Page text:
Presentation is loading. Please wait.

Presentation is loading. Please wait.

MONETARY POLICY IN A MULTIPOLAR WORLD J. E. Stiglitz Washington, DC October 8, 2013.

Similar presentations

Presentation on theme: "MONETARY POLICY IN A MULTIPOLAR WORLD J. E. Stiglitz Washington, DC October 8, 2013."— Presentation transcript:

1 MONETARY POLICY IN A MULTIPOLAR WORLD J. E. Stiglitz Washington, DC October 8, 2013

2 Motivation  Monetary policy by one large country can have affects on other countries  Other countries are likely to respond  Key questions:  How to think about the resulting global equilibrium?  How could global coordination improve matters?  In the absence of (perfect) coordination, how can global financial architecture (the rules of the game) improve matters?

3 Example: QE2  Probably had only minimal effects on US  Effects on LT government rates small  Effects on private sector lending rates even smaller  Has not led to much more lending to only sector which is constrained, SME  But many other countries believe it had adverse effects on them, as liquidity stimulated their economies  Money is going where it’s not needed, and not going where it’s needed  Especially with credit channel in US still clogged  These other countries offset the actions  Imposing capital controls  Buying dollars to keep their exchange rates from appreciation Fed “sold” dollars, other CB “bought” dollars Does such a move have much effect on US, other countries, global economy?  Monetary policy in a world of globalization, and several “large” players may be markedly different in the closed economy

4 Second Motivation  To move away from “perfect markets” models which have dominated monetary policy debate  Towards models in which  Credit availability is important  Distributive consequences are important  The difference between T-bill rates and lending rates (to businesses) is endogenous and important  The market equilibrium, on its own, is not in general Pareto efficient

5 Outline  Monetary policy in a limiting case—money issued by two monetary authorities are perfect substitutes  Variable exchange rates  “perfect” capital markets  credit constraints  Why monetary policy has any effects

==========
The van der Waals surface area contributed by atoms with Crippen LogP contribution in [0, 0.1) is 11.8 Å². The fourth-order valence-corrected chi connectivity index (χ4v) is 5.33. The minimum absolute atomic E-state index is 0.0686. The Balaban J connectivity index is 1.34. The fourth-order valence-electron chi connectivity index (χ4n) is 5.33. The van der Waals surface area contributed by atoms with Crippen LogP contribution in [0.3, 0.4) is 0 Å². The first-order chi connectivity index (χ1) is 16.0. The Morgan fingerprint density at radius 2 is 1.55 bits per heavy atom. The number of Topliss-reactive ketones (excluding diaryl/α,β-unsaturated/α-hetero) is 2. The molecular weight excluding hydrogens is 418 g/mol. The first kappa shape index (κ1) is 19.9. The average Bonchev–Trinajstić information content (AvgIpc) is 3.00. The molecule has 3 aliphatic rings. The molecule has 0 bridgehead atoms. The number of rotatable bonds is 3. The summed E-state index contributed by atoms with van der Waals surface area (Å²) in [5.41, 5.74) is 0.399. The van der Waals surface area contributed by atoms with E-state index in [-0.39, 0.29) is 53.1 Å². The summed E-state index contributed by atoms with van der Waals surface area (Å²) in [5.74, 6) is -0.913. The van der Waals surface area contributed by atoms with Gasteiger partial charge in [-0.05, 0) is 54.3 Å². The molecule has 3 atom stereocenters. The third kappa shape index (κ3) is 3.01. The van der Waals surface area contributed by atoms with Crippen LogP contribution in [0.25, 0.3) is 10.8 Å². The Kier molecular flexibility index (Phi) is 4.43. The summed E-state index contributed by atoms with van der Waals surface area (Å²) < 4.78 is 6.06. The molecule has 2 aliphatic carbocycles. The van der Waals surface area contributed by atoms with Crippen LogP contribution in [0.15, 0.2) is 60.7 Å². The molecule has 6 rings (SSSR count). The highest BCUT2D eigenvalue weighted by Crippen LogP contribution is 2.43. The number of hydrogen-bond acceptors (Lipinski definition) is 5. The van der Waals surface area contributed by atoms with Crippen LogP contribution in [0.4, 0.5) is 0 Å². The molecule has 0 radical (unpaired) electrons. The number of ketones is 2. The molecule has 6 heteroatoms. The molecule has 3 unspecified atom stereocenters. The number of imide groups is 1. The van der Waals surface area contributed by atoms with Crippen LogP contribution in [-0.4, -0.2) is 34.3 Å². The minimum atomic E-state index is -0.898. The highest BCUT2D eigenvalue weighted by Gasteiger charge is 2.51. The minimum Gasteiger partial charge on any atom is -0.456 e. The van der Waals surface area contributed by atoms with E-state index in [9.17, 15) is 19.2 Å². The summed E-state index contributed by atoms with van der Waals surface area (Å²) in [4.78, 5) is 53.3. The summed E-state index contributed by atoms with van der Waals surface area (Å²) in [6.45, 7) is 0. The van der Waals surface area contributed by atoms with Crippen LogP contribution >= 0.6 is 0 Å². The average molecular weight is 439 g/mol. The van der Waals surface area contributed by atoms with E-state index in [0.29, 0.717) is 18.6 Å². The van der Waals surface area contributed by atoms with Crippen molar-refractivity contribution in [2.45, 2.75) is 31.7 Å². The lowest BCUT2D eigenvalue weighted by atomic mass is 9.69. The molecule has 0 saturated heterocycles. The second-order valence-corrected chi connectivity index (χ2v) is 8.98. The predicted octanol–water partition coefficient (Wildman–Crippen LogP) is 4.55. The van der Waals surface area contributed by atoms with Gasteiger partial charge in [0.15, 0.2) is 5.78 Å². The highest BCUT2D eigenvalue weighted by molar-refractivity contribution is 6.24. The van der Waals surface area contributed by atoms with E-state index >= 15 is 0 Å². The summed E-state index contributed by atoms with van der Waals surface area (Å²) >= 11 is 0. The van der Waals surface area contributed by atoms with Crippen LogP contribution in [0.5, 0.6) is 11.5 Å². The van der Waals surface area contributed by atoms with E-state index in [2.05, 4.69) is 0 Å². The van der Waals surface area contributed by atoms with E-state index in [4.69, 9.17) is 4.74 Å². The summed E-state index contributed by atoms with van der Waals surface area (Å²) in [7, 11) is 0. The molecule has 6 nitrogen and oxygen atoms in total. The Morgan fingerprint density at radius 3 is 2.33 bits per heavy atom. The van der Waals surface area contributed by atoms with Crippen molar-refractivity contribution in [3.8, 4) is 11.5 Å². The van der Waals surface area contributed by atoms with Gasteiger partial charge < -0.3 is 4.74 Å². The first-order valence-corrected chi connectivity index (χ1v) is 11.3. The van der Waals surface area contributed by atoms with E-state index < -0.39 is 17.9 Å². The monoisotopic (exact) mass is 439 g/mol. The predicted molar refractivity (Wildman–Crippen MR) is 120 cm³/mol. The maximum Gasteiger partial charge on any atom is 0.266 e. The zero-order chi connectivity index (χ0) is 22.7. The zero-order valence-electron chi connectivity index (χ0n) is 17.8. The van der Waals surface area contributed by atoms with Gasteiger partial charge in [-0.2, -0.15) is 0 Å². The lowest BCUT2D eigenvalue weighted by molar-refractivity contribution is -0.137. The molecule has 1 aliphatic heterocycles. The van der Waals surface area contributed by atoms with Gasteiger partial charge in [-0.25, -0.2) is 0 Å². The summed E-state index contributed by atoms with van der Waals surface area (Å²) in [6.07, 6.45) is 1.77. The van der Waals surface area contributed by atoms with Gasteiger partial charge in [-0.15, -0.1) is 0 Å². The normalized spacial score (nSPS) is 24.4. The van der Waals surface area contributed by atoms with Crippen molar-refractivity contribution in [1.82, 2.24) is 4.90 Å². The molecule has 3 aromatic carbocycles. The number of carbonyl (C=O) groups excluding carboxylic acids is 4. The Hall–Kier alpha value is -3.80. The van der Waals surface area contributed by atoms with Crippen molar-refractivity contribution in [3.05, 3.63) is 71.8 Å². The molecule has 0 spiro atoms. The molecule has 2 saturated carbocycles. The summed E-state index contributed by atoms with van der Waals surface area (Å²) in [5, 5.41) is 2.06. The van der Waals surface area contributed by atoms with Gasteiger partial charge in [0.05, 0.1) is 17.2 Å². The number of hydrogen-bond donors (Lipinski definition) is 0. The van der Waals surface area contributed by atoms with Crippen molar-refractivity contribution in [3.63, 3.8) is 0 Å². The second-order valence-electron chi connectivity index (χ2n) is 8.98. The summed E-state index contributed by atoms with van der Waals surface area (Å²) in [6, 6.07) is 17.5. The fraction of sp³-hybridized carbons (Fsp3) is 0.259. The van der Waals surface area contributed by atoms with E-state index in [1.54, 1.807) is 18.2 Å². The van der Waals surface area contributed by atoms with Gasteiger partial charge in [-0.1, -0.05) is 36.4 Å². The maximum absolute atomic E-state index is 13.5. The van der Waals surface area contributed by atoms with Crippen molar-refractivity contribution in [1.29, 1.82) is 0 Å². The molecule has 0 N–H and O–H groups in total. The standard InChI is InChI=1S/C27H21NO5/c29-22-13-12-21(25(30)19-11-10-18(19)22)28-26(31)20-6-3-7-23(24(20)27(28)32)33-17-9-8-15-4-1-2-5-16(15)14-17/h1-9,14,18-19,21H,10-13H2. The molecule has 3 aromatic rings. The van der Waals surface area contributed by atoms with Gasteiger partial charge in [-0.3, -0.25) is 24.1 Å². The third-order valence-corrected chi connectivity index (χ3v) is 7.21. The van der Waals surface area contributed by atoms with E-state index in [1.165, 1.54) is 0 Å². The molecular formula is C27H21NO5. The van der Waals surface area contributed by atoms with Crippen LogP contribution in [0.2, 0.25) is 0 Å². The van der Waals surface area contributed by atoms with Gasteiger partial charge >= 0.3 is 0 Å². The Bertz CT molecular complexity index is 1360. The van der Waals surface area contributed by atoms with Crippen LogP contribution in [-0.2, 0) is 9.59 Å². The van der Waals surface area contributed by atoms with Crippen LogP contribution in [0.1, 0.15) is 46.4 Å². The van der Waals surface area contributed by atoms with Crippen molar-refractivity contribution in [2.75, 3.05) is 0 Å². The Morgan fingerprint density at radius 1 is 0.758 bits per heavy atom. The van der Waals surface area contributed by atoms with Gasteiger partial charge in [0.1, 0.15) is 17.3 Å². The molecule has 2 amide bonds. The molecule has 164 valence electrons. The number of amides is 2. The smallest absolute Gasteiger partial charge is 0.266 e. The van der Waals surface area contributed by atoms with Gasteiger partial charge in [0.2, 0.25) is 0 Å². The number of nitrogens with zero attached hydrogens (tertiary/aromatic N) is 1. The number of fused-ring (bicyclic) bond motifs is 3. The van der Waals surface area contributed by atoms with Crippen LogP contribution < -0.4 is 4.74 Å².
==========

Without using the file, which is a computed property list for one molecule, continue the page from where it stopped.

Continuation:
6 Monetary policy in a limiting case  Single country with two CB, E and W  Economies in two regions imperfectly correlated  Two forms of money, M E and M w, are perfect substitutes  Utility functions V i (M, T) Where M = M E + M W total money supply T is transfer paid by one region to other

7 Nash equilibrium (no cooperation)  T = 0  V E ‘(M E + M W, 0) = 0, V W’ (M E + M W, 0) = 0 Note effects of policy in East (in recession) on West (in boom)  Spill-overs from trade (exports, imports), from financial flows, from commodity prices

8 Pareto Optimum  Max V E (M, T) + V W (M,-T) Generating f.o.c. (3A) V E M + V W M = 0 (3B) V E T = V W T Nash equilibrium is not, in general, Pareto Optimal Note: “Independence” of central banks makes it difficult to achieve PO, because of the absence of compensatory fiscal instruments

9 Additional instruments can reduce externalities V i = V(M, T, α i ) Where α i is a vector of other variables Nash equilibrium V i α i = 0 A coordinated solution would be preferable: V E α i + V W α i = 0

10 Even if compensatory payments are not allowed, cooperative agreements can be reached, i.e. denoting the Nash equilibrium by {M i*, α i* }, there exists an alternative policy vector {M i**, α i** } which is Pareto Superior, where each party shifts more of its policy agenda towards variables that have smaller spillovers

11 Variable exchange rate Additional channel through monetary policy exerts its affects—with strong externalities on other country (countries) Slight generalization of earlier model: V i (M i, M j, α i, α j, β i, β j ) Where β i are variables that affect spillovers (in or out), like capital control

12  Note: unlike trade liberalization, there is neither theory or evidence that capital and financial market liberalization is necessarily welfare enhancing to both countries  And even if it were, there could be strong distributive consequences that are not easily offset  Hence, there are strong distributive consequences across countries resulting from these liberalization measures Explaining why many countries have to be “forced” to open up markets

13 Nash Equilibrium V i Mi = ­ V i α i = V i β i = 0 Not Pareto Optimal Restricting externality reducing actions (like capital controls) makes things worse

14 Credit availability In the real world, what matters as much or more than interest rate is the availability of credit. High r can lead to an influx of capital, increasing credit availability, L(r), L’ > 0 Assume potential output is Y*. Actual output is Y(L(r)) Optimal r solves Y(L(r*)) = Y*

15 Demand side shock  Y d = Y d (L(r), ε ) Raising r increases capital inflow, exacerbates inflationary pressure Should use additional instruments. Assume V (Y d (L(r, α )), α, r) Optimal policy entails V Y Y L L r + V r = 0 V Y Y L L α + V α = 0

16 Optimal policy 1) Takes account of the effect of r directly on welfare (e.g. through distributive effects) 2) Can be improved upon by adjusting regulations (reserve requirements, capital adequacy regulations, lending standards)

17 Generalization: Composition of output also matters  Some sectors (1) more associated with instability (real estate)  Some (2) have greater technological spillovers/learning benefits  Some more dependent on capital inflows (real estate), affected by restrictions on cross border flows ( β )  Some more affected by restrictions on domestic legislation  Increase in r increases flow of funds to real estate, reduces flow of funds from domestic banks to other sector  Capital inflows limit effectiveness of monetary policy through traditional channels